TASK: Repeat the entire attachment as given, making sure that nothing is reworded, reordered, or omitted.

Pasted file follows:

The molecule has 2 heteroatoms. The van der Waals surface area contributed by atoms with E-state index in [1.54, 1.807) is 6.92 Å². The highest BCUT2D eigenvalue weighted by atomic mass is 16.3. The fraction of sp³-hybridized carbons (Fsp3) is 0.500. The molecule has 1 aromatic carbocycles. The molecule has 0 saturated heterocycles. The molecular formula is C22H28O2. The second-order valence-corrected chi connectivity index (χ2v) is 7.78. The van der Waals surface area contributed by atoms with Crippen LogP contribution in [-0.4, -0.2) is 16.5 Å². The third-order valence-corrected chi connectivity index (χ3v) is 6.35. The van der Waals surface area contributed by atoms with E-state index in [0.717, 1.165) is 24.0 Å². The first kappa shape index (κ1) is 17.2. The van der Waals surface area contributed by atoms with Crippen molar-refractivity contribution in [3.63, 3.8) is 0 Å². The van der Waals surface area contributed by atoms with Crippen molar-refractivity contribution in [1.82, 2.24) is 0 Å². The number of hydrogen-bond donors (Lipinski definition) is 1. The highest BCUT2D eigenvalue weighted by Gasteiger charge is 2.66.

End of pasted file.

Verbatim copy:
The molecule has 2 heteroatoms. The van der Waals surface area contributed by atoms with E-state index in [1.54, 1.807) is 6.92 Å². The highest BCUT2D eigenvalue weighted by atomic mass is 16.3. The fraction of sp³-hybridized carbons (Fsp3) is 0.500. The molecule has 1 aromatic carbocycles. The molecule has 0 saturated heterocycles. The molecular formula is C22H28O2. The second-order valence-corrected chi connectivity index (χ2v) is 7.78. The van der Waals surface area contributed by atoms with Crippen LogP contribution in [-0.4, -0.2) is 16.5 Å². The third-order valence-corrected chi connectivity index (χ3v) is 6.35. The van der Waals surface area contributed by atoms with E-state index in [0.717, 1.165) is 24.0 Å². The first kappa shape index (κ1) is 17.2. The van der Waals surface area contributed by atoms with Crippen molar-refractivity contribution in [3.63, 3.8) is 0 Å². The van der Waals surface area contributed by atoms with Crippen molar-refractivity contribution in [1.82, 2.24) is 0 Å². The number of hydrogen-bond donors (Lipinski definition) is 1. The highest BCUT2D eigenvalue weighted by Gasteiger charge is 2.66.